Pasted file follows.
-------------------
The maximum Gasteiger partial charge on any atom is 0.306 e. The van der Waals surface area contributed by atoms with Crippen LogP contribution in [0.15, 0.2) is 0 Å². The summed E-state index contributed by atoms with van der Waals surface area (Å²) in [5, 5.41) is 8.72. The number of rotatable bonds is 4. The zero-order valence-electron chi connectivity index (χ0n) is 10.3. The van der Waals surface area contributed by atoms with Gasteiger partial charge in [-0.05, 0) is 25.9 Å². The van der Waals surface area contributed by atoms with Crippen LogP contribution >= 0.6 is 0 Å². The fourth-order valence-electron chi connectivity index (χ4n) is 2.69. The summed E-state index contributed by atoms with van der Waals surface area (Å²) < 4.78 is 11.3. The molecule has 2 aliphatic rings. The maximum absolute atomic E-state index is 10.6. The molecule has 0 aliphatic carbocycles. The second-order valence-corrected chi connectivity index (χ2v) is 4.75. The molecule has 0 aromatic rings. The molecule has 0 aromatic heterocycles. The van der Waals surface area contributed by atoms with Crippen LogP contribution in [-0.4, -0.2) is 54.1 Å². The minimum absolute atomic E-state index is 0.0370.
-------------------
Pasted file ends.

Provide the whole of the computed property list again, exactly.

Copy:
The maximum Gasteiger partial charge on any atom is 0.306 e. The van der Waals surface area contributed by atoms with Crippen LogP contribution in [0.15, 0.2) is 0 Å². The summed E-state index contributed by atoms with van der Waals surface area (Å²) in [5, 5.41) is 8.72. The number of rotatable bonds is 4. The zero-order valence-electron chi connectivity index (χ0n) is 10.3. The van der Waals surface area contributed by atoms with Gasteiger partial charge in [-0.05, 0) is 25.9 Å². The van der Waals surface area contributed by atoms with Crippen LogP contribution >= 0.6 is 0 Å². The fourth-order valence-electron chi connectivity index (χ4n) is 2.69. The summed E-state index contributed by atoms with van der Waals surface area (Å²) < 4.78 is 11.3. The molecule has 2 aliphatic rings. The maximum absolute atomic E-state index is 10.6. The molecule has 0 aliphatic carbocycles. The second-order valence-corrected chi connectivity index (χ2v) is 4.75. The molecule has 0 aromatic rings. The molecule has 0 aromatic heterocycles. The van der Waals surface area contributed by atoms with Crippen LogP contribution in [-0.4, -0.2) is 54.1 Å². The minimum absolute atomic E-state index is 0.0370.